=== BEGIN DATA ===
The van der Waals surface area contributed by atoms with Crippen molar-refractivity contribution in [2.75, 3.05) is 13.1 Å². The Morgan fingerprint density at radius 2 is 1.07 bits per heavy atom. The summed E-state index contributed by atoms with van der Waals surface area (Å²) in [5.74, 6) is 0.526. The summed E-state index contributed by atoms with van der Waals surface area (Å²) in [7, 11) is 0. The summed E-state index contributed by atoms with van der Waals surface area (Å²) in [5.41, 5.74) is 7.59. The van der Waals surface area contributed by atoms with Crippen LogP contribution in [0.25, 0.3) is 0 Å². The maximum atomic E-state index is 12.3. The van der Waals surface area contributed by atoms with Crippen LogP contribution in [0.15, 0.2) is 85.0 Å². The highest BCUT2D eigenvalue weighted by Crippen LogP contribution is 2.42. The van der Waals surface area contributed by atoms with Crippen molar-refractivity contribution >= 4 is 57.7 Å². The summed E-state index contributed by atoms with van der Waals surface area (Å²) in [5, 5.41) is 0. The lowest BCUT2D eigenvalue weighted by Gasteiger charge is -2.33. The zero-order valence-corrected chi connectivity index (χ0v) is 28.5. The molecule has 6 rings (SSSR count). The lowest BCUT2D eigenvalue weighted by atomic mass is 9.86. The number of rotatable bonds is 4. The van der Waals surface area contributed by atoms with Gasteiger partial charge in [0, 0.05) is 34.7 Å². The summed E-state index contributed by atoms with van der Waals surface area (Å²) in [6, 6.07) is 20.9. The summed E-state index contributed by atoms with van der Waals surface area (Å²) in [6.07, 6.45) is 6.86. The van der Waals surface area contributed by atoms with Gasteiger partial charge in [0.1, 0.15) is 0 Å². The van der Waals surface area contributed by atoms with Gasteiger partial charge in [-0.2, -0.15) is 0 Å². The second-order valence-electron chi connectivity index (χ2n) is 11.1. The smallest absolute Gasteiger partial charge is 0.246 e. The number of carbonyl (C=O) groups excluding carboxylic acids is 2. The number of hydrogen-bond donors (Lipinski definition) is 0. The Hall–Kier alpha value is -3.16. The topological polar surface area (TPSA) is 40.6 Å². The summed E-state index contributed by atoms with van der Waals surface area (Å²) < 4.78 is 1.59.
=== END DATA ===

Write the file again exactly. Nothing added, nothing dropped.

The van der Waals surface area contributed by atoms with Crippen molar-refractivity contribution in [2.75, 3.05) is 13.1 Å². The Morgan fingerprint density at radius 2 is 1.07 bits per heavy atom. The summed E-state index contributed by atoms with van der Waals surface area (Å²) in [5.74, 6) is 0.526. The summed E-state index contributed by atoms with van der Waals surface area (Å²) in [7, 11) is 0. The summed E-state index contributed by atoms with van der Waals surface area (Å²) in [5.41, 5.74) is 7.59. The van der Waals surface area contributed by atoms with Crippen LogP contribution in [0.25, 0.3) is 0 Å². The maximum atomic E-state index is 12.3. The van der Waals surface area contributed by atoms with Crippen LogP contribution in [0.15, 0.2) is 85.0 Å². The highest BCUT2D eigenvalue weighted by Crippen LogP contribution is 2.42. The van der Waals surface area contributed by atoms with Crippen molar-refractivity contribution >= 4 is 57.7 Å². The summed E-state index contributed by atoms with van der Waals surface area (Å²) in [5, 5.41) is 0. The lowest BCUT2D eigenvalue weighted by Gasteiger charge is -2.33. The zero-order valence-corrected chi connectivity index (χ0v) is 28.5. The molecule has 6 rings (SSSR count). The lowest BCUT2D eigenvalue weighted by atomic mass is 9.86. The number of rotatable bonds is 4. The van der Waals surface area contributed by atoms with Gasteiger partial charge in [0, 0.05) is 34.7 Å². The summed E-state index contributed by atoms with van der Waals surface area (Å²) in [6, 6.07) is 20.9. The summed E-state index contributed by atoms with van der Waals surface area (Å²) in [6.07, 6.45) is 6.86. The van der Waals surface area contributed by atoms with Gasteiger partial charge in [0.1, 0.15) is 0 Å². The van der Waals surface area contributed by atoms with Gasteiger partial charge in [-0.2, -0.15) is 0 Å². The second-order valence-electron chi connectivity index (χ2n) is 11.1. The smallest absolute Gasteiger partial charge is 0.246 e. The number of carbonyl (C=O) groups excluding carboxylic acids is 2. The number of hydrogen-bond donors (Lipinski definition) is 0. The Hall–Kier alpha value is -3.16. The topological polar surface area (TPSA) is 40.6 Å². The summed E-state index contributed by atoms with van der Waals surface area (Å²) < 4.78 is 1.59.